By Cynthia Kerson, UC Master Gardener of Napa County
Recently, my husband asked me what to feed his container plants as they were starting to flower. I took his question as an opportunity to brush up on how to understand a fertilizer label.
Fertilizer labels have three hyphenated numbers, usually displayed as X-X-X. These numbers represent the percentages of nitrogen, phosphorous and potassium—in that order—in the package. A fertilizer labeled as 10-5-5 contains 10 percent nitrogen (N), 5 percent phosphorous (P) and 5 percent potassium (K). So a 10-pound bag would contain 1 pound of nitrogen, a half-pound of phosphorous and a half-pound of potassium. The remainder is filler that helps with dispersing the three macronutrients.
Organic fertilizers typically have macronutrient numbers in the single digits. Synthetic fertilizers, in contrast, use mineral salts, so it's much easier to make a concentrated product. However, the numbers tell only part of the story.
Synthetic fertilizers are more or less a one-pass event. Water dissolves the mineral salts and carries them past the plant roots, where they are taken up (or not). Excess synthetic fertilizer drains into the subsoil or, if we're unlucky, into groundwater.
Synthetic fertilizer, because it's water soluble, can also be carried off in irrigation or rainwater run-off. In addition, synthetic fertilizers reduce the number of soil bacteria.
In contrast, organic fertilizers require bacterial action before their nutrients are available to plants, so they feed plants more gradually and help sustain soil bacteria at the same time. This slow release of nutrients helps improve the health of your soil. Organic fertilizers, which are made from natural materials, contain nutrients in addition to those shown on the package.
The filler in a box of fertilizer keeps the nutrients from clumping or drying out and makes the fertilizer easy to spread. Companies making high-quality fertilizer will consider the filler almost as important as the nutrients themselves.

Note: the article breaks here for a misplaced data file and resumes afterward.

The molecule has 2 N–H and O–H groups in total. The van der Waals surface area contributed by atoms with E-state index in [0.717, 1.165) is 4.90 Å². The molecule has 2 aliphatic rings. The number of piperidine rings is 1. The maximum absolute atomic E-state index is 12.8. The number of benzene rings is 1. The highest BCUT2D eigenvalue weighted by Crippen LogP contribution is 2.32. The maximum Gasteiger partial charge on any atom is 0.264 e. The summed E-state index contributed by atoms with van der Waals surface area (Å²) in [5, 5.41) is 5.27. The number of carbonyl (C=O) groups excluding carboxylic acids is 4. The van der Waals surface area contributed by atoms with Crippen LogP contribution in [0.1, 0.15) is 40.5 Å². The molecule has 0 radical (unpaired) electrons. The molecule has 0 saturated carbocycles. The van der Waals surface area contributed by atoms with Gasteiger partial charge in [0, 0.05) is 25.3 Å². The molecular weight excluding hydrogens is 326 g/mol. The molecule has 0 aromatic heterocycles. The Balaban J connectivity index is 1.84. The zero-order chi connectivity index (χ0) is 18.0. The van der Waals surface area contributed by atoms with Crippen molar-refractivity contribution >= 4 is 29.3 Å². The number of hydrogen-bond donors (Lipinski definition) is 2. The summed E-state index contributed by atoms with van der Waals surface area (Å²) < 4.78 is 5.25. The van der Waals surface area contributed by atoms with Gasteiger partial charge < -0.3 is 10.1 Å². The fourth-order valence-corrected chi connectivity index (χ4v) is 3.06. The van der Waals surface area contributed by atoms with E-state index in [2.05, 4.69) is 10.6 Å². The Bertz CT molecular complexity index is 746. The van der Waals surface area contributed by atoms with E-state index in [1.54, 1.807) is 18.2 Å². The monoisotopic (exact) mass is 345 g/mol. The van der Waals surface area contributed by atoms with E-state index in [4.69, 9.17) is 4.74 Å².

For the most part, Napa Valley soils have adequate potassium and phosphorous but may lack nitrogen. All three are essential to plant growth. Phosphorous supports root development. It helps the plant build starches, sugars and oils necessary for plant health. Dull leaves, purplish stems and overall unhealthy appearance may signal a phosphorous deficit. Breaking up hard soil can help with phosphorous absorption. Bone meal and manure are good organic sources of potassium.
Nitrogen supports leaf development. Nitrogen is part of all living things and, in plants, is necessary for chlorophyll production and photosynthesis. Yellowing leaves and poor overall plant growth are symptoms of low nitrogen. Composted animal manure, fish emulsion and coffee grounds are also great sources of nitrogen. Another option is to plant legumes (such as peas or beans), which fix nitrogen in the soil, or other cover crops. Cutting cover crops when they are still green and working them into the soil to decompose will add nitrogen to your soil.
Finally, potassium, which is found in potash, encourages flowering, both for ornamental and edible plants. Potassium keeps plants healthy by supporting photosynthesis and flower development. Leaf scorching, curling leaves, poor fruit production, as well as an overall sickly plant, may indicate a potassium deficiency. Kelp is an organic source of potassium, as are wood ashes from your fireplace.
When soil pH is between 6.5 and 7.5, most nutrients are available to plants. While Napa Valley soils are unlikely to have a pH problem, it makes sense to check the pH when your plant shows nutrient deficiencies.
If you've applied a balanced fertilizer but your plants are still not thriving, adjusting the soil pH with amendments may solve the problem. Resist the temptation to keep fertilizing because excess fertilizer can cause problems. For most plants, acidic soil (low pH) is more problematic than basic soil (higher pH). However, some plants, including citrus, blueberries, azaleas and rhododendrons, prefer acidic soil. Garden centers carry special fertilizers for citrus as well acid-loving plants such as azaleas and blueberries.
Generally, in Napa County, a high-nitrogen fertilizer will do the trick. However, if you're using store-bought gardening or potting soil, you may encounter other deficiencies and need a different fertilizer formulation.
When you fertilize, keep in mind that the plant's roots likely extend past its canopy. You're feeding the soil, not just the plant. Spread the fertilizer beyond the plant's immediate root zone.
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